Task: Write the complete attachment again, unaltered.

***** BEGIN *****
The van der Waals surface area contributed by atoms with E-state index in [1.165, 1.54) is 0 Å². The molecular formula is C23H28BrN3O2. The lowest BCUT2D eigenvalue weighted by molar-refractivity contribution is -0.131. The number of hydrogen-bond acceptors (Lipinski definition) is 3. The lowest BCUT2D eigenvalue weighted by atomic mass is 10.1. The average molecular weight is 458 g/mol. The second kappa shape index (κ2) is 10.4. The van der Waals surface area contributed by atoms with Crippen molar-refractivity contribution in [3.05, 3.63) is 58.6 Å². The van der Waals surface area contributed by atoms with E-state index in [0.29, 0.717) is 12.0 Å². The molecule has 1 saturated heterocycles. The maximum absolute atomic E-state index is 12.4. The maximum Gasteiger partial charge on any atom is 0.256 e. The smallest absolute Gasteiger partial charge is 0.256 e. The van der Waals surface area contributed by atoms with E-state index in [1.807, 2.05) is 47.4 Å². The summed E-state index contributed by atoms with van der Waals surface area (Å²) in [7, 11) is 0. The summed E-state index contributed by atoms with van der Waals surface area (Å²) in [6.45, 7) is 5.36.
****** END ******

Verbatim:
The van der Waals surface area contributed by atoms with E-state index in [1.165, 1.54) is 0 Å². The molecular formula is C23H28BrN3O2. The lowest BCUT2D eigenvalue weighted by molar-refractivity contribution is -0.131. The number of hydrogen-bond acceptors (Lipinski definition) is 3. The lowest BCUT2D eigenvalue weighted by atomic mass is 10.1. The average molecular weight is 458 g/mol. The second kappa shape index (κ2) is 10.4. The van der Waals surface area contributed by atoms with Crippen molar-refractivity contribution in [3.05, 3.63) is 58.6 Å². The van der Waals surface area contributed by atoms with E-state index in [0.29, 0.717) is 12.0 Å². The molecule has 1 saturated heterocycles. The maximum absolute atomic E-state index is 12.4. The maximum Gasteiger partial charge on any atom is 0.256 e. The smallest absolute Gasteiger partial charge is 0.256 e. The van der Waals surface area contributed by atoms with E-state index in [1.807, 2.05) is 47.4 Å². The summed E-state index contributed by atoms with van der Waals surface area (Å²) in [7, 11) is 0. The summed E-state index contributed by atoms with van der Waals surface area (Å²) in [6.45, 7) is 5.36.